Replicating the U.S. Shale Gas Revolution in Latin America

By Thomas Andrew O’Keefe*

Photo credit: Energy Information Administration / Foter.com / Public domain

World Shale Gas Map / Photo credit: Energy Information Administration / Foter.com / Public domain

The shale gas revolution in the United States promises not only to soon make the country energy self- sufficient but also serve as the catalyst for a major revival of manufacturing.  Similar high hopes have been raised for Latin America, where some of the planet’s largest reserves of shale gas are found.  According to U.S. Energy Information Administration estimates, Argentina is said to have the world’s second largest reserves of technically recoverable shale gas (China is first).  The United States is currently in fourth place, followed by Canada and Mexico.  Brazil is in tenth place, with Chile and Paraguay not far behind.  The possibility that Latin America can pursue a successful shale gas strategy, however, is tempered by a number of important legal and/or geological differences that can serve as important bottlenecks.  In addition, the region’s tumultuous politics often get in the way of implementing policies that boost investment and encourage a highly productive energy sector.

The most important legal difference is that subsoil rights belong to the above ground property owner in the United States, while everywhere else in the Western Hemisphere the government (national, state or provincial) is the owner.  Developers have had an easier time purchasing access to shale gas deposits from individual landowners throughout the United States.  This explains, in great measure, why Canada’s significant shale gas reserves have not been as extensively exploited as in the United States, despite a hydrocarbons regime receptive to private-sector investment.  In addition, environmental protection legislation that impacts the shale gas industry is fractured among Federal, state, and local government authorities in the U.S.  That has facilitated developers extracting waivers and more lenient treatment in the United States that would be harder to obtain in most Latin American nations, where environmental protection is the exclusive or predominant prerogative of the central government.  Furthermore, current technology for extracting natural gas from shale reserves demands huge amounts of water, a resource that is scarce in those regions of Mexico, for example, where most of its extensive shale gas reserves are located.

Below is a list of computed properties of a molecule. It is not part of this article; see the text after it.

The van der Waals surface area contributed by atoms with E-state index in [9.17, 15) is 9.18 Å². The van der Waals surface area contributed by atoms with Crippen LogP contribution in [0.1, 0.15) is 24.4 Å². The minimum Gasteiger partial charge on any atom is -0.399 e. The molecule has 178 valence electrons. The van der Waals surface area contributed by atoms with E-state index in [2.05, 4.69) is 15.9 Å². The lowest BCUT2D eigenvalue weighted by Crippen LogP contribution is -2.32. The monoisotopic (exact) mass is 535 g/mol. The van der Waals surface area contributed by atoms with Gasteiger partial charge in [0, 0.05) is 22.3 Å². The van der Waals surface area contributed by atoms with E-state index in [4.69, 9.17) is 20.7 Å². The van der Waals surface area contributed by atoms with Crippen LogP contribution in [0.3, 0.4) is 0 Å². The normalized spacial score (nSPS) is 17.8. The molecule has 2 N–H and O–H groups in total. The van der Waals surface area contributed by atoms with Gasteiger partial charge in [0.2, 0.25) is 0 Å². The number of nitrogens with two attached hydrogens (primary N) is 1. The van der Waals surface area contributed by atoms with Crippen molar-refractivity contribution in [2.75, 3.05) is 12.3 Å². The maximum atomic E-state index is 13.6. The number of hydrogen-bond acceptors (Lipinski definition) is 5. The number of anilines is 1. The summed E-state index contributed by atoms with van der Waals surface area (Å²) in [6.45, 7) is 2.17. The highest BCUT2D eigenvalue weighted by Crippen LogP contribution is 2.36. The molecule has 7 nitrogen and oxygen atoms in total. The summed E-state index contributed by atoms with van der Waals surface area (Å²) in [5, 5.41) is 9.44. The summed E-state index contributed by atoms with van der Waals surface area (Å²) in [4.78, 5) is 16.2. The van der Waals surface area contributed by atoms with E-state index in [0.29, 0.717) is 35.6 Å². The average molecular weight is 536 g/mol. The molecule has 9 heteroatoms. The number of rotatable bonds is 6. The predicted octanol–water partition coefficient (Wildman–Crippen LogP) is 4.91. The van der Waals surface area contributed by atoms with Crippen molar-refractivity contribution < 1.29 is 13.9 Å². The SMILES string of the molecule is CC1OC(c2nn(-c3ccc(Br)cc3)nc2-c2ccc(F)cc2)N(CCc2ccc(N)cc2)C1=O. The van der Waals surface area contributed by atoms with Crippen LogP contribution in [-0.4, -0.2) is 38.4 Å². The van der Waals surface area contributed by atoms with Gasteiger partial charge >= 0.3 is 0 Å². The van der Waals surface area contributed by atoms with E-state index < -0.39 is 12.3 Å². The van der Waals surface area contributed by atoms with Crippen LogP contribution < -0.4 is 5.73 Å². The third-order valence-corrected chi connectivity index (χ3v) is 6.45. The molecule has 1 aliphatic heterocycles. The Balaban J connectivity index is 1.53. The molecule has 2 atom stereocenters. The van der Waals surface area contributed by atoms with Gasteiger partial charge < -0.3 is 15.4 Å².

Political realities are the most crucial (and often overlooked) factor that can easily undermine any effort to develop Latin America’s extensive shale gas reserves.  On paper, Argentina should be a regional energy powerhouse, supplying not only its own energy needs but those of its neighbors. However, the country has for years pursued policies that have scared off private-sector investment, heightened Argentine dependence on foreign energy imports, and led to a steady hemorrhaging of hard currency reserves.  To outsiders these policies appear illogical, but they make perfect sense to Argentine political leaders trying to consolidate their power base.  Mexico is an example of a country constrained by its Constitution from developing its extensive off-shore hydrocarbon resources.  Any political party that tries to make major amendments to those constitutional provisions, however, risks annihilation at the polls.  Brazil’s recent adoption of nationalistic legislation to encourage the domestic manufacturing of hydrocarbon-related technology could well impede exploiting its shale gas reserves if similar mandates are created for the highly specialized and capital-intensive hydrofracking equipment the industry utilizes.  In fact the only Latin American country where the stars seem aligned to repeat the U.S. shale gas success story is investor-friendly, politically-stable, energy-starved, and free-market oriented Chile, whose shale gas reserves are concentrated in the remote, under populated (and very wet) far south of the country that desperately seeks new opportunities to promote local economic development.  

*Thomas Andrew O’Keefe is the President of San Francisco based Mercosur Consulting Group, Ltd. and teaches at Stanford University.

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3 Comments

  1. Eric Hershberg

     /  November 10, 2013

    Very interesting, Tom. Thanks for contributing this. I would be interested in your sense, and that of other readers of the blog, about several questions.